Broker-dealers currently are held to a suitability standard that calls for advice that meets their clients’ needs when a product is sold, instead of the fiduciary duty followed by registered investment advisers to put their clients’ best interests first.

Most investors “start with the presumption that the professional who is working with them and to whom they entrust their capital are looking out for their best interests,” Harvey Pitt said. The common standard is needed because many retail investors are confused by the roles played by investment advisers and broker-dealers, the SEC’s January study said. (

Managerial ethics. Greg Smith leaves saying in an op-ed profits were ahead of clients, yet many clients disagree. Consciously or unconsciously, employees judge their workplace as ethical - or not - based on what they think their boss does, according to Jim Clifton, chairman and CEO of Gallup. A critical factor is the type of people companies hire as managers.

Gallup’s research indicates that engagement in the workplace is all about the manager. “The leader can make breathless remarks about integrity, values, mission and purpose,” Clifton says. “I can hear the leader saying that at the state of the company speech; but (as an employee) I am going to judge him or her based on the actions of my manager.”

Last month's release of the Ethics Resource Center’s 2011 National Business Ethics Survey “indicates a decrease in confidence in managers’ and leaders’ ethical behavior and warns of a “looming ethics downturn” in corporate America.”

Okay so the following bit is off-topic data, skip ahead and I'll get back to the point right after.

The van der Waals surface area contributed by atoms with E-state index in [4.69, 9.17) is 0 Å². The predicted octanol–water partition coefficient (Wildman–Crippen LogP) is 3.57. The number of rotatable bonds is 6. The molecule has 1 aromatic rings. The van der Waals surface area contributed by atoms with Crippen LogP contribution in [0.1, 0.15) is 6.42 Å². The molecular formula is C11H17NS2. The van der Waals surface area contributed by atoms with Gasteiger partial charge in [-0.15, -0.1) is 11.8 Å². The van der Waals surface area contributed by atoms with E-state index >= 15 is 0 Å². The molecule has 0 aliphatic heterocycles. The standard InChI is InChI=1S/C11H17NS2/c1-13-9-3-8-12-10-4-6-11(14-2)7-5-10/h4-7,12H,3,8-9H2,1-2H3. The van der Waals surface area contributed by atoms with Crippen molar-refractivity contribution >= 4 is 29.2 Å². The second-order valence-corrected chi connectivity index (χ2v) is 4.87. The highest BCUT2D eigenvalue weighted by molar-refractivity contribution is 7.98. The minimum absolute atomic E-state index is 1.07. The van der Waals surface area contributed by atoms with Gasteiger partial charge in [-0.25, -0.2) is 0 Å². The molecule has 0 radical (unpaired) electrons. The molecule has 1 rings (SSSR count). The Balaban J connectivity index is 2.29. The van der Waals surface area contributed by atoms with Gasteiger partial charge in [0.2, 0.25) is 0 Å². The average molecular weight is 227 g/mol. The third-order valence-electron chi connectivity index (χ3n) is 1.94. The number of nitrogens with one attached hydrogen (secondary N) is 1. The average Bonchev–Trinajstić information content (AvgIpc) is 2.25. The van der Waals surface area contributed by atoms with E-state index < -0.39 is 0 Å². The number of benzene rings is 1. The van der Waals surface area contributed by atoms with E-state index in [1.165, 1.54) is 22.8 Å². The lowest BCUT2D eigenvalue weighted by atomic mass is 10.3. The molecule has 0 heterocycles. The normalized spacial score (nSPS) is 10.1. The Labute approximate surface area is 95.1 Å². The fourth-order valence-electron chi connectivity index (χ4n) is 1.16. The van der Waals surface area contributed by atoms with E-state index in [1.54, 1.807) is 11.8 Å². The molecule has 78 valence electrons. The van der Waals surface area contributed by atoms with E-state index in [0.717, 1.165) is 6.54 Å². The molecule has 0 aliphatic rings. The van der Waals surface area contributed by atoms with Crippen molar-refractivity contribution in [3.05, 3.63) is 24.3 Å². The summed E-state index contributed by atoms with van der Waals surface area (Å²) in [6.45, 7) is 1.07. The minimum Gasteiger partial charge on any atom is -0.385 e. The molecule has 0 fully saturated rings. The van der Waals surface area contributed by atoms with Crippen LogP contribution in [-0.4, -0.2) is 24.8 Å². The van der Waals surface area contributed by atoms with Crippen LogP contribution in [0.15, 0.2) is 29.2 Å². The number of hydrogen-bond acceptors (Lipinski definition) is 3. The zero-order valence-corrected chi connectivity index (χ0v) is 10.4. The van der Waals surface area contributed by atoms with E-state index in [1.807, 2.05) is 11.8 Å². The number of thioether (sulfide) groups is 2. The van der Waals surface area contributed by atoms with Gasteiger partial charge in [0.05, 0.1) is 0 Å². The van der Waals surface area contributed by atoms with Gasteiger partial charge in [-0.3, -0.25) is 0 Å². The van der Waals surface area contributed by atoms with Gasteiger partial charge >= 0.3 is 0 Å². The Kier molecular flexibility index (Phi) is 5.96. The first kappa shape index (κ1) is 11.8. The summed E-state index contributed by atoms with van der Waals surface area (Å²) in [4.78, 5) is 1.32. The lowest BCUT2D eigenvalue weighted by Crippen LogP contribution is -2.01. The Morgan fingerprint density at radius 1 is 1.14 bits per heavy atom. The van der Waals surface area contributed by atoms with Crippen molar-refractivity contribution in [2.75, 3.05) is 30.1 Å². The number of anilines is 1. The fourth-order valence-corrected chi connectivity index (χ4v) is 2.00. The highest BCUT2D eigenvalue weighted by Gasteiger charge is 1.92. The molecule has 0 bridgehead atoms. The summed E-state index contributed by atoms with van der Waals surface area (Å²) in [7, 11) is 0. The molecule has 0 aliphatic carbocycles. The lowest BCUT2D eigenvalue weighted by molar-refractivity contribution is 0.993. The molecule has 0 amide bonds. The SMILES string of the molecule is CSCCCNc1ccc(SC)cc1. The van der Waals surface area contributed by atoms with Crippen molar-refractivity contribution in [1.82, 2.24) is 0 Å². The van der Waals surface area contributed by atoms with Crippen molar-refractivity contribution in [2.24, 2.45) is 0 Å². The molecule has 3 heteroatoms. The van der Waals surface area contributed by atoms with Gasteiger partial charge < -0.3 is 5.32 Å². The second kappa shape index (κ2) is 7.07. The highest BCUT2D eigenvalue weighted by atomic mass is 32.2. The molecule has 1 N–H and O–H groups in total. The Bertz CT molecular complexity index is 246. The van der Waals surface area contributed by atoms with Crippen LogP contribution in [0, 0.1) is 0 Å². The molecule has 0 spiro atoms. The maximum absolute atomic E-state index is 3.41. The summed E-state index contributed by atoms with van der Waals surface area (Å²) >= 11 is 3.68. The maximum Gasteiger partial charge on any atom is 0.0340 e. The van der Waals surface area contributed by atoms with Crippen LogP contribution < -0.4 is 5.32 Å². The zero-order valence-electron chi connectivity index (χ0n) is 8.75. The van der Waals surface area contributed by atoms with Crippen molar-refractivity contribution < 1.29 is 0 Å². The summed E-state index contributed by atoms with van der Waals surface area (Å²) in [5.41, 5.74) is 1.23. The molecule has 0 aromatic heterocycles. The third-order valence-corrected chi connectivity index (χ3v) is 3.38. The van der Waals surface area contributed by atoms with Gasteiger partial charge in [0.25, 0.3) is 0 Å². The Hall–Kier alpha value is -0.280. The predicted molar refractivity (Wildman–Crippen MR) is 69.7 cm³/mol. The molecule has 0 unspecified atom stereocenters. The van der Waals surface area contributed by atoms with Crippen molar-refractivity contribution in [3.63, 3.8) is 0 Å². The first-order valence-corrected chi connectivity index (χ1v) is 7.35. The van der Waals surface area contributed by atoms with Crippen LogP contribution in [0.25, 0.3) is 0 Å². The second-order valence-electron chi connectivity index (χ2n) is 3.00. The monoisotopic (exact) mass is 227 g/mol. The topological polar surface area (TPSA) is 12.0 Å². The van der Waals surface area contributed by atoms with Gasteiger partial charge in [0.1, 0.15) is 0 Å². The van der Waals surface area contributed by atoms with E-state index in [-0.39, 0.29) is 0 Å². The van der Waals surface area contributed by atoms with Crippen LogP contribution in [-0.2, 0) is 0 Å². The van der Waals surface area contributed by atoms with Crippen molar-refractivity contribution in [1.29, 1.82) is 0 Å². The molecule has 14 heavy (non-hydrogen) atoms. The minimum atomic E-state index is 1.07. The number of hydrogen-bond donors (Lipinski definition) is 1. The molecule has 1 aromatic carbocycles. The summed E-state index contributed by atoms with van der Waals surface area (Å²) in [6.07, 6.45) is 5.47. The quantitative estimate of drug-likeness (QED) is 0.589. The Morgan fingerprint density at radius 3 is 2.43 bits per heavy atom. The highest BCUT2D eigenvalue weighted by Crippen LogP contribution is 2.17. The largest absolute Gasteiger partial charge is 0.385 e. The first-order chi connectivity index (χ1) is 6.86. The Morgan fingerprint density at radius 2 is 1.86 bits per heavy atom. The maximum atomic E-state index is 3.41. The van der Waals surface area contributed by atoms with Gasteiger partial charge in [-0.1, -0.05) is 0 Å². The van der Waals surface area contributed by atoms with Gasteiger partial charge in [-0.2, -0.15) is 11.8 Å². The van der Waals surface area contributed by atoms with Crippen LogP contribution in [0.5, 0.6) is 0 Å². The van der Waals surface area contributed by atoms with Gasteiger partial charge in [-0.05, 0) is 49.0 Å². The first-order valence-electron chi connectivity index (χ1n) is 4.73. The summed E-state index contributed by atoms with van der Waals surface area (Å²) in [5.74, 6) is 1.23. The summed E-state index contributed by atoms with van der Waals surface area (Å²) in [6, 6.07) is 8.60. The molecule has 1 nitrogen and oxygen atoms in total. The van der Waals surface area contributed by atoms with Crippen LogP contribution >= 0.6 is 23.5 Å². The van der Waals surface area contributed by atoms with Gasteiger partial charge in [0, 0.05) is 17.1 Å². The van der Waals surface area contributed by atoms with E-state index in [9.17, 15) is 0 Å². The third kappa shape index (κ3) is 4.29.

Smith's revelations aren't really news at all, and the moral decline he describes at Goldman has been replicated throughout many corporate cultures. Behavior at Wall Street firms like Goldman may have been more overtly criminal, but the shift from respect for the customer to the desire to rip customers off is pervasive and insidious says Richard Escow. (“Culture of Predation”)

Not so at Starbucks! On Wednesday, CEO Howard Schultz will take the podium at his company’s annual meeting and talk about the importance of morality in business. He will make the case that companies that earn the country’s trust will ultimately be rewarded with a higher stock price. “The value of your company is driven by your company’s values,” he plans to say.

Whitney Tilson writes that Smith’s op-ed is not relevant to their investment thesis and that Goldman does what is right for clients the majority of time. It will remain the premier investment banking franchise in the world.

Abuse of power
It is not just greed, but abuse of power and trust says Robert Reich. Finance has become so complex that investors don't even know when they're being taken for a ride Even sophisticated investors can be duped.

Regulations have been watered down as Wall Street applauds. Shenanigans at Wall Street have convinced a large portion of America that the economic game is rigged. Yet capitalism depends on trust.

Abuse of power and trust are a result of worms in conscience, wormwood captures the moral compass blunting discernment or judgment in those vested with power. Sadly, Congress has become an enabler for banking’s corrupt abuse - members there also suffer from worms of conscience blunted in wormwood.

Inside Value Home Fool

Selected References:
If You Took the Greed Out of Wall Street, All You’d Have Left Is Pavement: Why Greg Smith’s Critique is Way Too Narrow.

Partnoy’s complaint about Morgan Stanley.
Wall Street Versus Main Street: How Ignorance, Hyperbole, and Fear Lead to Regulation.
How Goldman Sachs Ripped Its Clients' Faces Off.
How Goldman Sachs Ripped Its Clients' Faces Off. Fool Morgan Housel 2010.
Culture of Predation: That Goldman Sachs Exposé Barely Scratches the Surface
“Capitalism has always been based in part on predatory behavior.”

13 reasons Goldman’s quitting exec may have a point.
Goldman’s self help: eat, pay, trade
Managers and ethics: the importance of ‘tone in the middle’.
Deeper inquiry of Greg Smith's assertions: might Goldman Sachs have intentionally precipitated the financial crisis?

The Good, Bad and Ugly of Capitalism

Broker’s Fiduciary Standards Should Match Reality of Market, Pitt Says

Our Take On 'Why I Am Leaving Goldman' Greed At Goldman Is As Surprising As Hookers In Vegas. Whitney Tilson